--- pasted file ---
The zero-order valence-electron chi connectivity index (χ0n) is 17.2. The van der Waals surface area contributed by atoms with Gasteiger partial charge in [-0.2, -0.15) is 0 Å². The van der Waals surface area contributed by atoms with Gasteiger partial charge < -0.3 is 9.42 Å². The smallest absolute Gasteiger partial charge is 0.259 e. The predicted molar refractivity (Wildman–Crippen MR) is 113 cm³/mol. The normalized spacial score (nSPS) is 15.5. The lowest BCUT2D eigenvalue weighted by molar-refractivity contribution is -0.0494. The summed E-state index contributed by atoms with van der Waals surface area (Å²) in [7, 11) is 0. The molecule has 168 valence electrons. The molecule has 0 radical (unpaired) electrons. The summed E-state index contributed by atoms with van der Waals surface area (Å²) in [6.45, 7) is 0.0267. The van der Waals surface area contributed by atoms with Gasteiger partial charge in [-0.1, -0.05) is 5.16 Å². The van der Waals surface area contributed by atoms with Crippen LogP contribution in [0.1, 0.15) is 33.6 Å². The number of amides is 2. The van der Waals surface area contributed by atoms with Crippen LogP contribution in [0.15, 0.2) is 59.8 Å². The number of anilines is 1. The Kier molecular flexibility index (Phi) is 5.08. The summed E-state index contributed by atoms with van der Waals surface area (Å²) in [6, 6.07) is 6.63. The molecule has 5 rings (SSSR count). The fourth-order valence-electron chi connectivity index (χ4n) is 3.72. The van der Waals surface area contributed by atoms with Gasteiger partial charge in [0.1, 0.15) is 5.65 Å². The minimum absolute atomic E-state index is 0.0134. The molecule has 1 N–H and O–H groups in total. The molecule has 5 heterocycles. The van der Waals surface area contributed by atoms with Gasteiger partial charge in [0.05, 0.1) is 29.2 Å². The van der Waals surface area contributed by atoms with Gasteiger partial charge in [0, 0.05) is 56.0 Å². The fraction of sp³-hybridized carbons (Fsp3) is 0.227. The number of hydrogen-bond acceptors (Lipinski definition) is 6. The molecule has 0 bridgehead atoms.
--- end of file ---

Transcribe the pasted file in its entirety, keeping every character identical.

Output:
The zero-order valence-electron chi connectivity index (χ0n) is 17.2. The van der Waals surface area contributed by atoms with Gasteiger partial charge in [-0.2, -0.15) is 0 Å². The van der Waals surface area contributed by atoms with Gasteiger partial charge < -0.3 is 9.42 Å². The smallest absolute Gasteiger partial charge is 0.259 e. The predicted molar refractivity (Wildman–Crippen MR) is 113 cm³/mol. The normalized spacial score (nSPS) is 15.5. The lowest BCUT2D eigenvalue weighted by molar-refractivity contribution is -0.0494. The summed E-state index contributed by atoms with van der Waals surface area (Å²) in [7, 11) is 0. The molecule has 168 valence electrons. The molecule has 0 radical (unpaired) electrons. The summed E-state index contributed by atoms with van der Waals surface area (Å²) in [6.45, 7) is 0.0267. The van der Waals surface area contributed by atoms with Gasteiger partial charge in [-0.1, -0.05) is 5.16 Å². The van der Waals surface area contributed by atoms with Crippen LogP contribution in [0.1, 0.15) is 33.6 Å². The number of amides is 2. The van der Waals surface area contributed by atoms with Crippen LogP contribution in [0.15, 0.2) is 59.8 Å². The number of anilines is 1. The Kier molecular flexibility index (Phi) is 5.08. The summed E-state index contributed by atoms with van der Waals surface area (Å²) in [6, 6.07) is 6.63. The molecule has 5 rings (SSSR count). The fourth-order valence-electron chi connectivity index (χ4n) is 3.72. The van der Waals surface area contributed by atoms with Gasteiger partial charge in [0.1, 0.15) is 5.65 Å². The minimum absolute atomic E-state index is 0.0134. The molecule has 1 N–H and O–H groups in total. The molecule has 5 heterocycles. The van der Waals surface area contributed by atoms with Gasteiger partial charge in [0.05, 0.1) is 29.2 Å². The van der Waals surface area contributed by atoms with Gasteiger partial charge in [0, 0.05) is 56.0 Å². The fraction of sp³-hybridized carbons (Fsp3) is 0.227. The number of hydrogen-bond acceptors (Lipinski definition) is 6. The molecule has 0 bridgehead atoms.